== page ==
Decision analysis framing study; in-valley drainage management strategies for the western San Joaquin Valley, California

Open-File Report 2009-1121
By: , and 



Constraints on drainage management in the western San Joaquin Valley and implications of proposed approaches to management were recently evaluated by the U.S. Geological Survey (USGS). The USGS found that a significant amount of data for relevant technical issues was available and that a structured, analytical decision support tool could help optimize combinations of specific in-valley drainage management strategies, address uncertainties, and document underlying data analysis for future use. To follow-up on USGS's technical analysis and to help define a scientific basis for decisionmaking in implementing in-valley drainage management strategies, this report describes the first step (that is, a framing study) in a Decision Analysis process. In general, a Decision Analysis process includes four steps: (1) problem framing to establish the scope of the decision problem(s) and a set of fundamental objectives to evaluate potential solutions, (2) generation of strategies to address identified decision problem(s), (3) identification of uncertainties and their relationships, and (4) construction of a decision support model. Participation in such a systematic approach can help to promote consensus and to build a record of qualified supporting data for planning and implementation. In December 2008, a Decision Analysis framing study was initiated with a series of meetings designed to obtain preliminary input from key stakeholder groups on the scope of decisions relevant to drainage management that were of interest to them, and on the fundamental objectives each group considered relevant to those decisions. Two key findings of this framing study are: (1) participating stakeholders have many drainage management objectives in common; and (2) understanding the links between drainage management and water management is necessary both for sound science-based decisionmaking and for resolving stakeholder differences about the value of proposed drainage management solutions. Citing ongoing legal processes associated with drainage management in the western San Joaquin Valley, the U.S. Bureau of Reclamation (USBR) withdrew from the Decision Analysis process early in the proceedings. Without the involvement of the USBR, the USGS discontinued further development of this study.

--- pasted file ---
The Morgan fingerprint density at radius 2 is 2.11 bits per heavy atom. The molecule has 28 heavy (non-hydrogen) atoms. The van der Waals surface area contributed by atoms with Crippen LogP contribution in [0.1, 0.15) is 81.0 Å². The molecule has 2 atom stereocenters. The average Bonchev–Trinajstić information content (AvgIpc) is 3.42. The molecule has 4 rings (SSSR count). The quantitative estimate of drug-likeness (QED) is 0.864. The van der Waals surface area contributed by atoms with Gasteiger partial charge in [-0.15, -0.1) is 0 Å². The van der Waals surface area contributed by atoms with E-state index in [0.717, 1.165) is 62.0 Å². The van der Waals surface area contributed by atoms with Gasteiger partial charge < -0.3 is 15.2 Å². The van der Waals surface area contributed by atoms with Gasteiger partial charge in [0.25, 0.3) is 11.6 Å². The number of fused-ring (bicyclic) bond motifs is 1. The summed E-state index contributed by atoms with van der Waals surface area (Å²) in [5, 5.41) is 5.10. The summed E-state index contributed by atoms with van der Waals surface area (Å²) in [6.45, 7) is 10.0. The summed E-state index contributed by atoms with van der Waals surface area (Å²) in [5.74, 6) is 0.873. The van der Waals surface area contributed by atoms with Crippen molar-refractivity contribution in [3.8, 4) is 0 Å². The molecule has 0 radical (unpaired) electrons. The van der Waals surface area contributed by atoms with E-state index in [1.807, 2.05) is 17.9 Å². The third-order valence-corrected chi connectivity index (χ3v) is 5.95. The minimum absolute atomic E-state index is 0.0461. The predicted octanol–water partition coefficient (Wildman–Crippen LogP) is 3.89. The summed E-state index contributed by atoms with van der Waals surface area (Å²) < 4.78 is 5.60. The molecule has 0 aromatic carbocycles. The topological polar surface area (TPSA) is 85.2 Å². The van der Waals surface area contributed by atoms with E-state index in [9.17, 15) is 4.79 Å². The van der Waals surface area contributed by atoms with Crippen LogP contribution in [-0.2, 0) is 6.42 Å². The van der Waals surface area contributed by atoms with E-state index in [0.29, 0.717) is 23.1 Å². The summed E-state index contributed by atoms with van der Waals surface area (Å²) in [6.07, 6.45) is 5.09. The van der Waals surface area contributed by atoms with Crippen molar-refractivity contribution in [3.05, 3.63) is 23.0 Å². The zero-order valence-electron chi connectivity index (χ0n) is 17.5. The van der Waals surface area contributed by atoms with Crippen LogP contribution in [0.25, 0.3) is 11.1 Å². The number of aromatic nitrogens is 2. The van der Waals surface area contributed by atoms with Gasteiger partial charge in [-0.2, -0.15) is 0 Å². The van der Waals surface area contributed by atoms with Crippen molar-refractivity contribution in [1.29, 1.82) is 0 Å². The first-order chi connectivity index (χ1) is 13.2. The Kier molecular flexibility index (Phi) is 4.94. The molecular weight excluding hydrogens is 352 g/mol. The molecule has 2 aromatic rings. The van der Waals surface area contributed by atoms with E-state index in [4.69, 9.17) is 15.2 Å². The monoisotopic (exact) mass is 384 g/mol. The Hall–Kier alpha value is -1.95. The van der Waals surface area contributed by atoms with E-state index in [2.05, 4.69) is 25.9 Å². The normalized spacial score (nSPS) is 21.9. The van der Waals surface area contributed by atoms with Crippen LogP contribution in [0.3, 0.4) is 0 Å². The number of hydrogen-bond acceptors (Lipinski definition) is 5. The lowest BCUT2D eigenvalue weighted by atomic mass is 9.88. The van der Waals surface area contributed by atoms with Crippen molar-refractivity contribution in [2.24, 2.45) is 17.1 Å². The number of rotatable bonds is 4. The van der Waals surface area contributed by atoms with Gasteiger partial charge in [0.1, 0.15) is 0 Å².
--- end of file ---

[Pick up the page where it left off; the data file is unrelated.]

Study Area

Publication type Report
Publication Subtype USGS Numbered Series
Title Decision analysis framing study; in-valley drainage management strategies for the western San Joaquin Valley, California
Series title Open-File Report
Series number 2009-1121
DOI 10.3133/ofr20091121
Year Published 2010
Language English
Publisher U.S. Geological Survey
Publisher location Reston, VA
Contributing office(s) National Research Program, Toxic Substances Hydrology Program
Description iii, 12 p.
Country United States
State California
County San Joaquin Valley
Online Only (Y/N) N
Additional Online Files (Y/N) N
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